In the Great Depression people lost their dignity and self esteem. Why do you think this was the case?

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larrygates | College Teacher | (Level 1) Educator Emeritus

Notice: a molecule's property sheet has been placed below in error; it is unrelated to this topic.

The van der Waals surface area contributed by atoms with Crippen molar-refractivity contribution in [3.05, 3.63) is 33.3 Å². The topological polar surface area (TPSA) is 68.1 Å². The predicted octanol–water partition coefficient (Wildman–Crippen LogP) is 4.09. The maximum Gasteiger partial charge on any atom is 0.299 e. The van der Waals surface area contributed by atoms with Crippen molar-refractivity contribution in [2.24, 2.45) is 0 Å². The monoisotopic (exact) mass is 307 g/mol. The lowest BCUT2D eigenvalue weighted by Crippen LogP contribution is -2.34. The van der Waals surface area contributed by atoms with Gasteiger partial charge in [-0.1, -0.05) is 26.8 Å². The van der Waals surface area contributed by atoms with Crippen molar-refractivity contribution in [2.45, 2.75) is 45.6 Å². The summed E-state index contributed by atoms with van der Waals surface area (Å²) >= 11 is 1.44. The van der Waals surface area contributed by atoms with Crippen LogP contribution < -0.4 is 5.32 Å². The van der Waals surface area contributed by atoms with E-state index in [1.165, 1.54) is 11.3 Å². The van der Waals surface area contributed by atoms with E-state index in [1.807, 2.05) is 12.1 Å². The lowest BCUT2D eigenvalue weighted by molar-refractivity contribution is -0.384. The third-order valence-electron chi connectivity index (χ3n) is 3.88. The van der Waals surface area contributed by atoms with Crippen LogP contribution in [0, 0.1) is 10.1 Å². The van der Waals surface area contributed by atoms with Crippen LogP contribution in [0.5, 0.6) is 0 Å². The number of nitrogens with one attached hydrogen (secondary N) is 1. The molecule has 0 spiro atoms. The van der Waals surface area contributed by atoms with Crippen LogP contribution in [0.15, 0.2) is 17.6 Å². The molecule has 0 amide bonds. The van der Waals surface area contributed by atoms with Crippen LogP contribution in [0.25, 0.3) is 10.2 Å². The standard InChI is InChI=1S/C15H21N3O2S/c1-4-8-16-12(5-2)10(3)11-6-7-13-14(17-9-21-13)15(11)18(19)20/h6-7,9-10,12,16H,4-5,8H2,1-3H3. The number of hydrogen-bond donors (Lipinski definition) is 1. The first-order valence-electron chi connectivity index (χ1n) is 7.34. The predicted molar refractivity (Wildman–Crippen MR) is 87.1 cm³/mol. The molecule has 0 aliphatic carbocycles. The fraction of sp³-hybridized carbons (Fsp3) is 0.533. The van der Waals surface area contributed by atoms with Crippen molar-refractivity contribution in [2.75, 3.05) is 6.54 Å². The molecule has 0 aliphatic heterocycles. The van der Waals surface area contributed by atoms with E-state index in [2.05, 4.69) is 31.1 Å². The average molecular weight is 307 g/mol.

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The primary reason for a loss of dignity and self esteem was because people were out of work and could no longer provide for their families. Previously, during the boom years, one who did not provide was considered worthless, or in the lingo of the times "sorry." Suddenly, those without work found themselves in the same situation. They also found themselves forced to stand in bread lines, etc. for a simple meal. It was as if they had become what they had beheld. Unable to fulfil that which they considered their familial duty, they soon developed a feeling of hopelessness. Such a feeling almost always leads to a loss of self esteem. Standing in bread lines--literally waiting for a handout--or similar welfare systems made one feel that he had been reduced to the ranks of a common beggar. Because people found themselves forced to extremes which they had previously sworn to themselves they would never do, they lost all dignity, all self esteem and sadly all hope. The great accomplishment of the New Deal was not that it ended the Great Depression, which it didn't; but that it gave people hope, which in turn restored their self esteem.

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